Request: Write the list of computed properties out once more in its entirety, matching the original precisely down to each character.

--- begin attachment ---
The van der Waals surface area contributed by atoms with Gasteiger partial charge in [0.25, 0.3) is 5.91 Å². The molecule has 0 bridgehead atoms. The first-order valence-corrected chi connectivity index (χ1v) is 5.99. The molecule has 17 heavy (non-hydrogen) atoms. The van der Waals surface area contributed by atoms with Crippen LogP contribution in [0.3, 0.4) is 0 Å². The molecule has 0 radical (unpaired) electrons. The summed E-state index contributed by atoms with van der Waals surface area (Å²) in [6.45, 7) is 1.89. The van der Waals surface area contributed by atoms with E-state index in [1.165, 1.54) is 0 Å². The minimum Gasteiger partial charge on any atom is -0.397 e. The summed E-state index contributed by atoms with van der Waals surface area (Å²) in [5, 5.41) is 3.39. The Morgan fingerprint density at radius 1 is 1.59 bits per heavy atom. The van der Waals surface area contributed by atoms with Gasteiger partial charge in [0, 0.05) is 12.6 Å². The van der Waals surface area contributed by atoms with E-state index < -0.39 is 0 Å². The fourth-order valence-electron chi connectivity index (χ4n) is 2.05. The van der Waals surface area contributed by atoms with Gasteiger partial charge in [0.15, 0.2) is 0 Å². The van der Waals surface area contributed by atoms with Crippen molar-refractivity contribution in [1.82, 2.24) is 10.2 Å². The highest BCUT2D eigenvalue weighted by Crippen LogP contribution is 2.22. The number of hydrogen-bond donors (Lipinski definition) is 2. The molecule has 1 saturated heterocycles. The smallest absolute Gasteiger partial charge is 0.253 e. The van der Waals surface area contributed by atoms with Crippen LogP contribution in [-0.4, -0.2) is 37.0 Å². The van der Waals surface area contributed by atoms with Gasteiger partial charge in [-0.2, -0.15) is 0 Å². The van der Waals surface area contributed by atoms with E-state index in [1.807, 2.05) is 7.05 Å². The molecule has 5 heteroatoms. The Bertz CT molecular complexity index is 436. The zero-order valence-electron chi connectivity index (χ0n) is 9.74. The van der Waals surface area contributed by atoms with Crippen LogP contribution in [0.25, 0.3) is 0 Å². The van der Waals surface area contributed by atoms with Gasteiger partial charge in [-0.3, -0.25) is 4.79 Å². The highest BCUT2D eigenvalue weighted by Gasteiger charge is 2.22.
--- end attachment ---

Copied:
The van der Waals surface area contributed by atoms with Gasteiger partial charge in [0.25, 0.3) is 5.91 Å². The molecule has 0 bridgehead atoms. The first-order valence-corrected chi connectivity index (χ1v) is 5.99. The molecule has 17 heavy (non-hydrogen) atoms. The van der Waals surface area contributed by atoms with Crippen LogP contribution in [0.3, 0.4) is 0 Å². The molecule has 0 radical (unpaired) electrons. The summed E-state index contributed by atoms with van der Waals surface area (Å²) in [6.45, 7) is 1.89. The van der Waals surface area contributed by atoms with E-state index in [1.165, 1.54) is 0 Å². The minimum Gasteiger partial charge on any atom is -0.397 e. The summed E-state index contributed by atoms with van der Waals surface area (Å²) in [5, 5.41) is 3.39. The Morgan fingerprint density at radius 1 is 1.59 bits per heavy atom. The van der Waals surface area contributed by atoms with Gasteiger partial charge in [0, 0.05) is 12.6 Å². The van der Waals surface area contributed by atoms with E-state index < -0.39 is 0 Å². The fourth-order valence-electron chi connectivity index (χ4n) is 2.05. The van der Waals surface area contributed by atoms with Gasteiger partial charge in [0.15, 0.2) is 0 Å². The van der Waals surface area contributed by atoms with Crippen molar-refractivity contribution in [1.82, 2.24) is 10.2 Å². The highest BCUT2D eigenvalue weighted by Crippen LogP contribution is 2.22. The number of hydrogen-bond donors (Lipinski definition) is 2. The molecule has 1 saturated heterocycles. The smallest absolute Gasteiger partial charge is 0.253 e. The van der Waals surface area contributed by atoms with Crippen LogP contribution in [-0.4, -0.2) is 37.0 Å². The van der Waals surface area contributed by atoms with Gasteiger partial charge in [-0.2, -0.15) is 0 Å². The van der Waals surface area contributed by atoms with E-state index in [1.807, 2.05) is 7.05 Å². The molecule has 5 heteroatoms. The Bertz CT molecular complexity index is 436. The zero-order valence-electron chi connectivity index (χ0n) is 9.74. The van der Waals surface area contributed by atoms with Crippen LogP contribution in [0.25, 0.3) is 0 Å². The van der Waals surface area contributed by atoms with Gasteiger partial charge in [-0.3, -0.25) is 4.79 Å². The highest BCUT2D eigenvalue weighted by Gasteiger charge is 2.22.